Poales

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Poales is a large order of flowering plants in the monocotyledons, and includes families of plants such as the grasses, bromeliads, and sedges. Sixteen plant families are currently recognized by botanists to be part of Poales.

Recent studies (e.g., Bremer, 2000) place the origin of the Poales in South America nearly 115 million years ago. The earliest known fossils include pollen and fruits that have been dated to the late Cretaceous. The flowers are typically small, enclosed by bracts, and arranged in an inflorescence (except in the genus Mayaca, with solitary terminal flowers). The flowers of many species are wind pollinated; the seeds usually contain starch.

The APG II system (2003) accepts the order and places it in a clade called commelinids, in the monocots. It uses this circumscription:

The earlier APG system (1998) adopted the same placement, although it used the spelling "commelinoids", and used the following circumscription (i.e., it did not include the plants in families Abolbodaceae, Bromeliaceae and Mayacaceae in the order):

  • order Poales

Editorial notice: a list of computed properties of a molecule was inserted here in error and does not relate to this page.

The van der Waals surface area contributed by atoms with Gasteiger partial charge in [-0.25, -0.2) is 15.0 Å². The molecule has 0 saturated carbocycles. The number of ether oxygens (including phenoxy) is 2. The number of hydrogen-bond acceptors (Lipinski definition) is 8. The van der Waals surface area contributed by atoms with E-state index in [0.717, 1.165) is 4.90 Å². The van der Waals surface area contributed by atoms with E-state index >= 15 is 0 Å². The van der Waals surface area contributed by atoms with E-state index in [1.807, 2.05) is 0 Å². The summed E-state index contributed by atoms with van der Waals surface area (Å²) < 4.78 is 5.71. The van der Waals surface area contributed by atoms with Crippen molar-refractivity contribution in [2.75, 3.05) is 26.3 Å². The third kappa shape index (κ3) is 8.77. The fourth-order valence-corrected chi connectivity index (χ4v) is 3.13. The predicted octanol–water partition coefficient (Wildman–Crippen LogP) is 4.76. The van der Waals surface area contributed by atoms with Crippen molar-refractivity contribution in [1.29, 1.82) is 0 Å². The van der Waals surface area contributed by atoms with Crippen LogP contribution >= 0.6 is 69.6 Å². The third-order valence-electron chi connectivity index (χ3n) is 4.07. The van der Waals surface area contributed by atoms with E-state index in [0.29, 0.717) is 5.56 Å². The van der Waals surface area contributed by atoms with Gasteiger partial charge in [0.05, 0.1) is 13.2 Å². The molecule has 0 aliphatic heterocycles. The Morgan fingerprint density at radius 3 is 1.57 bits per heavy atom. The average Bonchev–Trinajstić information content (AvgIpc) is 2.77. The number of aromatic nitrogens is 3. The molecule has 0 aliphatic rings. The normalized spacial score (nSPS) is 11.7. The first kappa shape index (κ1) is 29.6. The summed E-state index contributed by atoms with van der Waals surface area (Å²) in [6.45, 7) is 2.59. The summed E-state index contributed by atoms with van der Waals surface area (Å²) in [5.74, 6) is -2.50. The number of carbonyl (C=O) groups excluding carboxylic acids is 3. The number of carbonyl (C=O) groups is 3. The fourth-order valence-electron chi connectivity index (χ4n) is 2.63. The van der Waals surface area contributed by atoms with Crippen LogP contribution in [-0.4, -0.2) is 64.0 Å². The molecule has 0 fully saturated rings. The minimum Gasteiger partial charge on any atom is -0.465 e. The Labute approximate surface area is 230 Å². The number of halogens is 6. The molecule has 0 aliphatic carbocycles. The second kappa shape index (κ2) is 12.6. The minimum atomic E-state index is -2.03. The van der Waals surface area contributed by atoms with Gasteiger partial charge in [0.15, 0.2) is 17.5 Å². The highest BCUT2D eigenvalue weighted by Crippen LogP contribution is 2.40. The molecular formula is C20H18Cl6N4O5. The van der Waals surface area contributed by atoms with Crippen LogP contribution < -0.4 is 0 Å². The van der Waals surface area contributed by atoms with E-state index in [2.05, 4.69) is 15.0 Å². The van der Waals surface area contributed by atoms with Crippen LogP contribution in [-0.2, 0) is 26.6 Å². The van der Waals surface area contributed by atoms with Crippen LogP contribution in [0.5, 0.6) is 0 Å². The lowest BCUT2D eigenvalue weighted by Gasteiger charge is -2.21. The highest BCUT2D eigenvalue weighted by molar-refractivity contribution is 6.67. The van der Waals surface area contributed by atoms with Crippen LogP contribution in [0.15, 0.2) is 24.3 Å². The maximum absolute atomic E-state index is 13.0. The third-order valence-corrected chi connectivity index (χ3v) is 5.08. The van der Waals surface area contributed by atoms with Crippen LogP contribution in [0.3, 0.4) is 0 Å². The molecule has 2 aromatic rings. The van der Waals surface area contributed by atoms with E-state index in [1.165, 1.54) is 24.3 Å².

family Anarthriaceae
    family Centrolepidaceae
    family Cyperaceae
    family Ecdeiocoleaceae
    family Eriocaulaceae
    family Flagellariaceae
    family Hydatellaceae
    family Joinvilleaceae
    family Juncaceae
    family Poaceae
    family Prioniaceae
    family Restionaceae
    family Sparganiaceae
    family Thurniaceae
    family Typhaceae
    family Xyridaceae

The morphology-based Cronquist system did not include an order named Poales, assigning these families to the orders Bromeliales, Cyperales, Hydatellales, Juncales, Restionales and Typhales.

In early systems an order including the grass family did not go by the name Poales but by a descriptive botanical name such as Graminales in the Engler system (update of 1964) and in the Hutchinson system (first edition, first volume, 1926), Glumiflorae in the Wettstein system (last revised 1935) or Glumaceae in the Bentham & Hooker system (third volume, 1883).

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